Last-mile delivery is the movement of products from a warehouse or distribution center to the customer’s doorstep and it accounts for just over half of an order’s total shipping costs.
Key factors driving up this cost include:
- Fuel – Driving at low speeds, frequent start-stop, and spending more time on the road.
- Location – Diverse and complex routes with lost drivers racking up unnecessary miles.
- Labor – Last-mile delivery requires substantially more drivers than upstream logistics.
- Tight delivery times – Same- or next-day delivery is going to cost you substantially more than 7- to 10-day delivery.
- Failed delivery – A failed delivery costs US$17.20 on average; consider that 8% of first-time domestic US deliveries fail.
- Returns and refunds – US e-commerce sales have a 16.5% return rate, which places a substantial strain on last-mile logistics.
All these factors could be attributed to the shrinking opportunities for economies of scale in last-mile delivery. That is, the closer an item gets to the customer during shipping, the fewer orders that can accompany it. With that, the harder it becomes to split irreducible expenses across many orders. An order may have left the warehouse in a truck containing hundreds of other parcels, but these could drop to dozens or less in that last mile.
But there are ways smaller businesses can optimize shipping and cut last-mile delivery costs.
- Real-time driver tracking and customer notifications
When customers don’t know where their package is, they are bound to be anxious over whether you can get it to them on time as promised. One survey found that 91% of consumers actively track packages they order online.
Track drivers and give customers automated notifications that share the real-time location of their driver or package. This should be accompanied by a dynamic, real-time ETA taking into account changes in traffic as well as any delays the driver encounters at preceding stops.
You will be surprised by how many customers are willing to tolerate slight delays when they can see exactly where their shipment is at any point in time.
- Automatic route planning
Multiple factors determine the best route a delivery driver should take, including:
- Customer availability
- Truck capacity
- Driver schedule
Manually calculating the ideal route is difficult. Automatic route planning allows software to do complex computations and combinations for you. The result is more deliveries completed each day which drives down the average freight rates per delivery.
- Automatic rerouting
A good route is only as good as the circumstances at the time of planning. But there are no guarantees that will hold from the moment the driver leaves the warehouse to when they get to the customer’s doorstep. Everything from road closures and last-minute orders to driver illness and customer unavailability could render the current route inefficient.
Rerouting drivers manually is an arduous, expensive, and time-consuming process that would, among other things, entail reading live traffic maps and making multiple calls. To avoid that, procure route optimization software which can, when necessary, automatically reroute orders based on factors evolving in real time.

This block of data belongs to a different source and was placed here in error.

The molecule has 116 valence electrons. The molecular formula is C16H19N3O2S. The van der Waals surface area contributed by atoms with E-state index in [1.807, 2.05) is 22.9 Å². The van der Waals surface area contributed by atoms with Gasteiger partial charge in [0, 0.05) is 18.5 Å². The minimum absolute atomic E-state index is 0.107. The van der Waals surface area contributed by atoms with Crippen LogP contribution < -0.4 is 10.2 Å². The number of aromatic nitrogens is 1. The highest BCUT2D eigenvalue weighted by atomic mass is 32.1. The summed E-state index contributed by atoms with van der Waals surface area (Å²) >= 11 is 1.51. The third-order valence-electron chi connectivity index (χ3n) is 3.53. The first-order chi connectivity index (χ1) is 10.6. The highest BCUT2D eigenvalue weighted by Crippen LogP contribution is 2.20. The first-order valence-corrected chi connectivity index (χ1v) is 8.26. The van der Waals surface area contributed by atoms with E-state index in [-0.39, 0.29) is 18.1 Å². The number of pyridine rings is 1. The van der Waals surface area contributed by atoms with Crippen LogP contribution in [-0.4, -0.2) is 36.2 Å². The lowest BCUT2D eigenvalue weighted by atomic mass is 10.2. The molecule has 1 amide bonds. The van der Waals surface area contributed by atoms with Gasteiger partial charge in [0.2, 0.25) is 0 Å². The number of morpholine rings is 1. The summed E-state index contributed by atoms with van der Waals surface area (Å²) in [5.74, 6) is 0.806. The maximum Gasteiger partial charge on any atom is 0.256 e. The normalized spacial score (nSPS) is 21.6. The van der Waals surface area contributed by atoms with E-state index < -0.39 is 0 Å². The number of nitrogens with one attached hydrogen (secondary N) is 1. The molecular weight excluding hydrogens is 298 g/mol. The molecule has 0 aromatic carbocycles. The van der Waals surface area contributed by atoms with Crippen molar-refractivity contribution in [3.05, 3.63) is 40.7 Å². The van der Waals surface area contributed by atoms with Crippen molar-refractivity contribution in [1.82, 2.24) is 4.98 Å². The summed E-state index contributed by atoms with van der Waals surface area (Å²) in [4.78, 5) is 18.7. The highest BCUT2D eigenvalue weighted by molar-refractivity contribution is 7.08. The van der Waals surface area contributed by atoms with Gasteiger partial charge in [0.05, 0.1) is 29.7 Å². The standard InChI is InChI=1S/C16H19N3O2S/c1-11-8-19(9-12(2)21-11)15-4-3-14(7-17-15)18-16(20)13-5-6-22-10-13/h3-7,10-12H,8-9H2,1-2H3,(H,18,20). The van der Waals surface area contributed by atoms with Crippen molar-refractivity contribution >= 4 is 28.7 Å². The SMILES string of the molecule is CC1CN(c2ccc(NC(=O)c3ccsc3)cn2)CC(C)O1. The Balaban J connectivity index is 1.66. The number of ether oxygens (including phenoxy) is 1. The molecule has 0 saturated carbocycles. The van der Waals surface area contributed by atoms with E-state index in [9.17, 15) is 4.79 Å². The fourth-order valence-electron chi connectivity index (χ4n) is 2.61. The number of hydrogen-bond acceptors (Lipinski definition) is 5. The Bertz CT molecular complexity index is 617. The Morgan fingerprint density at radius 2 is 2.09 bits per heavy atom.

- Integrate technology solutions
The average business runs more than 100 applications including multiple solutions that touch on customer fulfilment. Each of these applications collects, processes and stores data that could be useful for your fulfilment staff and logistics partners. By sharing this information across systems and teams, your last-mile delivery could be smoother and more consistent.
Centralize your logistics data by integrating all technology solutions your business uses, especially those touching on last-mile delivery. These could include:
- Route planning software
- Order tracking software
- Inventory management software
- Warehouse management software
- E-commerce store platform
Integration leads to improvements in agility, control and visibility, which eventually lower delivery costs.
- Outsource delivery
Last-mile delivery is expensive for all business sizes but is particularly costly for micro and small businesses. They do not enjoy the order volume of giant retailers so establishing their own delivery infrastructure would not make financial sense. Handing over the entire last-mile delivery to a third-party logistics provider is typically the best approach.
Outsourcing provides a means for businesses to tap into established delivery networks that already have the experience required to execute delivery at considerably lower costs than a micro or small business running last-mile logistics on their own. In one survey, 57% of retailers interviewed had outsourced more of their delivery networks over the preceding five years.
Last-mile delivery costs take a substantial bite out of business profits. It’s a key reason for the rollout of Amazon Logistics, which now rivals traditional leaders such as UPS, FedEx and USPS in parcel volume. Actually, Amazon Logistics has been so successful that it has been opened up for use by third-party retailers.
Few e-commerce stores enjoy the scale that Amazon does to set up a profitable logistics arm. But the different ways we have covered here provide the opportunity for smaller stores to cut down their last-mile costs and ensure customer satisfaction.